LONDON — There were scares—this is England; of course there were scares—but on Tuesday, England duly went out and grabbed the prize that was on offer, a place at the 2014 World Cup.
A 2-0 win never felt comfortable but was certainly warranted by the manner of the performance, the Three Lions looking uncharacteristically inventive and incisive in attack for a second game in five days as they defeated Poland at Wembley.
Wayne Rooney decided to go without his protective headband for five minutes towards the end of the first half and in that time scored the all-important goal, rising at the far post to head Leighton Baines’ pinpoint cross into the bottom corner.
Then, with five arduous minutes remaining, Steven Gerrard seemed to summon his last burst of energy to stumble into the box and flick a stretching effort over the goalkeeper; eventually, belatedly, sending England to the World Cup.
After Friday’s 4-1 win over Montenegro Roy Hodgson promised that his players were aware that it was only a “job half done” and, with the relative safety net of a playoff awaiting anything less than a win, attacked with purpose almost from the off.
After getting a lucky break when Robert Lewandowski—whose presence on the opposite side may have seen the scoreline somewhat more emphatic—slid wide when clean through on goal with the scoreline still 0-0, England grew in stature and dominated the contest.
Andros Townsend rattled the crossbar with a brilliant curling effort, while the two Daniels, Sturridge and Welbeck, both saw good opportunities fended off by the overworked Wojciech Szczesny.
It was the most unimpressive of England’s attackers who broke the deadlock, however. Rooney had seen little of the ball before his crucial intervention—anticipating another perfect Baines cross (it was about the fourth of the Everton left back’s night) to glance it home.
With the lead established, England bounced off at halftime.
On Friday, the Three Lions had emerged after halftime with a renewed purpose, scoring the first goal of the games just three minutes after the restart. On this occasion, however, it was Poland—perhaps inspired by the officially reported 18,000 (although it felt more like 30,000 inside the stadium) fans there to support them—who started stronger, building on one of the last acts of the first half that saw Waldemar Sobota have a goal disallowed (correctly) for offside.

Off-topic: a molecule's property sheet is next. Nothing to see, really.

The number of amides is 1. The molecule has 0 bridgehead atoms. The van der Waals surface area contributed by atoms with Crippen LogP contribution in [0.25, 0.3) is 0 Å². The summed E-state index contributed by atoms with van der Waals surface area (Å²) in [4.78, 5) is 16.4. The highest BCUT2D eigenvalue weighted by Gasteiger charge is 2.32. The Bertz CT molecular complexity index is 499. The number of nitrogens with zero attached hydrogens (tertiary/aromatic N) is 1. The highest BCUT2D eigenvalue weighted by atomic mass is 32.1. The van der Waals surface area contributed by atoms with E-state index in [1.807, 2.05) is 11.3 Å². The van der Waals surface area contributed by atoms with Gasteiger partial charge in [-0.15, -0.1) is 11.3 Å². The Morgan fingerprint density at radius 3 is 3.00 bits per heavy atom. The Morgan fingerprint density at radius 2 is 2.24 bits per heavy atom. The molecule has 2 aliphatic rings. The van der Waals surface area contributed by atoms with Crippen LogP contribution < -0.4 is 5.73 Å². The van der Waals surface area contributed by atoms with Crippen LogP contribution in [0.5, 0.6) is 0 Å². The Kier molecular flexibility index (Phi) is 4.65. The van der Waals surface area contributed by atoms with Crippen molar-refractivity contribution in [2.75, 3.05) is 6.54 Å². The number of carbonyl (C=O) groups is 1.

Poland probed but the under-pressure Joe Hart dealt with whatever came his way, highlighted by a fine save to deny Lewandowski as the Borussia Dortmund player tried to lift it over him.
Then, play was stopped by a pitch invader emanating from the Poland end; a delay that seemed to do more to upset the visitors than inspire them.
England grew in confidence; Gary Cahill being denied from a corner by Szczesny, before the Arsenal man did the same with a Rooney effort from range.
Hodgson responded by withdrawing Michael Carrick—England’s leader in both passes made and completion percentage—for Frank Lampard, a questionable move, especially when Lampard’s first real involvement minutes later saw him booked for a needless foul on Poland’s own substitute, Slawomir Peszko.
England needed a second goal to ease the nerves, but Szczesny continued to impress—denying Sturridge after another rasping effort. As it was, every Poland counterattack seemed extra-threatening; Rooney following Lampard into the referee’s notebook with a particularly agricultural challenge to end one such move.
When Sturridge was withdrawn for Jack Wilshere with 10 minutes remaining, Hodgson’s plan became clear—try to retain possession, preserving the slender advantage rather than looking to double it.
It was a plan fraught with risk but perhaps the only one available to him, as almost all England’s attack-minded players looked fatigued after nearly 180 minutes of high-stakes football.
Even Townsend, England’s wild card against Montenegro, declined opportunities to run at his opposition man, making it unsurprising when he was the final man sacrificed, for the oft-maligned James Milner.
With no one else stepping up to protect England’s fans from having to squirm through a nervous final few minutes, captain Steven Gerrard decided to do it himself. Bursting through the defence, Gerrard lifted the ball over the onrushing Szczesny to seal a 2-0 win—and send England to Brazil.
Two must-win games. Two wins. England are going to the party, and Hodgson now has eight months to plan for it.
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